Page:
Farmer ingenuity continues to build better mousetraps — or forage wagons, as is the case of the winning invention at last month's Mid-America Alfalfa Expo in Hastings, NE.
Junkyard scavenger, wagon designer and 60-year dairyman Bill Russ, from Roscoe, IL, speaks proudly of his latest wagon wizardry, the Trap Door Forage Wagon. Not only does it save him time during haylage season, it's simpler, safer and only cost him $700 in materials to build.
The 8 × 16' built-from-scratch 14-ton-capacity wagon has a V-shaped bottom consisting of two 4 × 13' trap doors and a top-hinged end gate.
“As I drive over the bunker haylage pile, I simply hit the hydraulic lever so the trap doors swing down,” Russ says. “Then, as the load drops, it pushes open the end gate to empty the wagon — all without stopping.”
By far Russ' favorite design, he likes the wagon's simplicity without moving parts to wear out. Plus it's safer without pto, beaters or chains, and there's little fear of tipping a load.
“After building it last winter, I used it this past summer to haul about 75 14-ton loads,” he says. “It works so fast I can dump and pack each load myself and get back to the field before the next wagon is full.”
The wagon's mainframe, consisting of 6 × 8" square tubing with 4"-diameter pipe used as secondary framing, houses treated plywood sides. Russ has screens at the top of the walls for air movement. He also added a hydraulic-powered hinged roof “so I can fill it with a loader and sell haylage to neighbors.”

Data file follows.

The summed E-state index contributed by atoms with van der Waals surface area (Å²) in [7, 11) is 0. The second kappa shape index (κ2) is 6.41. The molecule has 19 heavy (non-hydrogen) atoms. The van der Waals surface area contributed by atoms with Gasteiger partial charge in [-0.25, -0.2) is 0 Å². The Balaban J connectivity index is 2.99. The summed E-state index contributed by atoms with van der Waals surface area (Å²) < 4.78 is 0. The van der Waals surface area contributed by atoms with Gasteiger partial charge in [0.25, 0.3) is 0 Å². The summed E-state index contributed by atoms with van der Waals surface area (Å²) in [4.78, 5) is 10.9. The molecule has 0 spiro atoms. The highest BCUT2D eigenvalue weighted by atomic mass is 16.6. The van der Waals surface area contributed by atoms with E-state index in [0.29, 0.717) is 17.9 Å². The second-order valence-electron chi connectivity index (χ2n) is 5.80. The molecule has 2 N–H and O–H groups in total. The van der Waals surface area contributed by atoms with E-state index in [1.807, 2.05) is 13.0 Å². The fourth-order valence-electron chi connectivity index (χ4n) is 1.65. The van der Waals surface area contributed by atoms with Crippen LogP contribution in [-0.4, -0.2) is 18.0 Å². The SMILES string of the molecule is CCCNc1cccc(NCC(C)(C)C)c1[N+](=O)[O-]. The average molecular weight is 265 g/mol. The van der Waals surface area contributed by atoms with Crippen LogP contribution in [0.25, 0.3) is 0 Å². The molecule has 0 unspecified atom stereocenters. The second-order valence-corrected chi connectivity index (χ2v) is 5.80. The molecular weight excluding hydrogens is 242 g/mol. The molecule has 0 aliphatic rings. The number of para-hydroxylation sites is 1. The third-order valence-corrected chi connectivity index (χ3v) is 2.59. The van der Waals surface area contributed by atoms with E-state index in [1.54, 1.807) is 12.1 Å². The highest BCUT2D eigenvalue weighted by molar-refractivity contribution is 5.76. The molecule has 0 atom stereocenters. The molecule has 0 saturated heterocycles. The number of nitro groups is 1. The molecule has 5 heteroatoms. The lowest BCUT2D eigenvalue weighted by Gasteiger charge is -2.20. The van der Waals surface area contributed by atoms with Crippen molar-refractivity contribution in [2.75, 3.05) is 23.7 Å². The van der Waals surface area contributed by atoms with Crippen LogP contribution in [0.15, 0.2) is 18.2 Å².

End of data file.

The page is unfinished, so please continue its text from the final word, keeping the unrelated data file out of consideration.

This master tinkerer has spent decades configuring wagons.
“First I built a false-front end gate that pushed the forage out the back. Then I graduated to making two or three wagons with conveyors in the bottom,” he says. “And before this design, I made three or four regular dump wagons. But those tipped over too easily on uneven forage piles.”
The Trap Door wagon was a hit at the Mid-America Alfalfa Expo, and also topped the American Farm Bureau's Farmer Idea Contest in January. Russ is patenting it and trying to sell the invention. Until he finds a taker, Russ has a manufacturer lined up to build his latest creation. Anyone interested can contact Russ at 815-885-3465, where, rest assured, he'll answer from his shop while tinkering on his next creation.